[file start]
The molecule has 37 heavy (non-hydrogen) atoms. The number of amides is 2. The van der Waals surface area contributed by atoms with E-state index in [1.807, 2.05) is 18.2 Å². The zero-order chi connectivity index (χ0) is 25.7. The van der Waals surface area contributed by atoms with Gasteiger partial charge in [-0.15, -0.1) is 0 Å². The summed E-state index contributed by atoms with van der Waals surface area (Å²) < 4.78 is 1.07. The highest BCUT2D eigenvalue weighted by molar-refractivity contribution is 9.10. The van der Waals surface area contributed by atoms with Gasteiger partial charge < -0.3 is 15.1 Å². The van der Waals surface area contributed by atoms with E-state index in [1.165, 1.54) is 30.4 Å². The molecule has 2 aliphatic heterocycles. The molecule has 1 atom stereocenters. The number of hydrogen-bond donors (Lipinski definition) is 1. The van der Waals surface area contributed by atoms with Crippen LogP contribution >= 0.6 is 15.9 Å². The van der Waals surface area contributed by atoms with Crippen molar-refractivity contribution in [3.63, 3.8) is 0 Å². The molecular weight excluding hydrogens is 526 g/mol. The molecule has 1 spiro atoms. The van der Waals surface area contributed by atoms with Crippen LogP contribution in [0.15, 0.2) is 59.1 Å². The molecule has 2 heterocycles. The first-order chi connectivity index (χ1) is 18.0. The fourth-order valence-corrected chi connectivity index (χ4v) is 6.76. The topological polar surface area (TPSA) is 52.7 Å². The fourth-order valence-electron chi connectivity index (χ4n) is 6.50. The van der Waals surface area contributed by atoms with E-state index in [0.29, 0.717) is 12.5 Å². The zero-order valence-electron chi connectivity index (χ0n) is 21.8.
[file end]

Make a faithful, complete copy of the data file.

The molecule has 37 heavy (non-hydrogen) atoms. The number of amides is 2. The van der Waals surface area contributed by atoms with E-state index in [1.807, 2.05) is 18.2 Å². The zero-order chi connectivity index (χ0) is 25.7. The van der Waals surface area contributed by atoms with Gasteiger partial charge in [-0.15, -0.1) is 0 Å². The summed E-state index contributed by atoms with van der Waals surface area (Å²) < 4.78 is 1.07. The highest BCUT2D eigenvalue weighted by molar-refractivity contribution is 9.10. The van der Waals surface area contributed by atoms with Gasteiger partial charge < -0.3 is 15.1 Å². The van der Waals surface area contributed by atoms with E-state index in [1.165, 1.54) is 30.4 Å². The molecule has 2 aliphatic heterocycles. The molecule has 1 atom stereocenters. The number of hydrogen-bond donors (Lipinski definition) is 1. The van der Waals surface area contributed by atoms with Crippen LogP contribution >= 0.6 is 15.9 Å². The van der Waals surface area contributed by atoms with Crippen molar-refractivity contribution in [3.63, 3.8) is 0 Å². The molecular weight excluding hydrogens is 526 g/mol. The molecule has 1 spiro atoms. The van der Waals surface area contributed by atoms with Crippen LogP contribution in [0.15, 0.2) is 59.1 Å². The molecule has 2 heterocycles. The first-order chi connectivity index (χ1) is 18.0. The fourth-order valence-corrected chi connectivity index (χ4v) is 6.76. The topological polar surface area (TPSA) is 52.7 Å². The fourth-order valence-electron chi connectivity index (χ4n) is 6.50. The van der Waals surface area contributed by atoms with E-state index in [0.29, 0.717) is 12.5 Å². The zero-order valence-electron chi connectivity index (χ0n) is 21.8.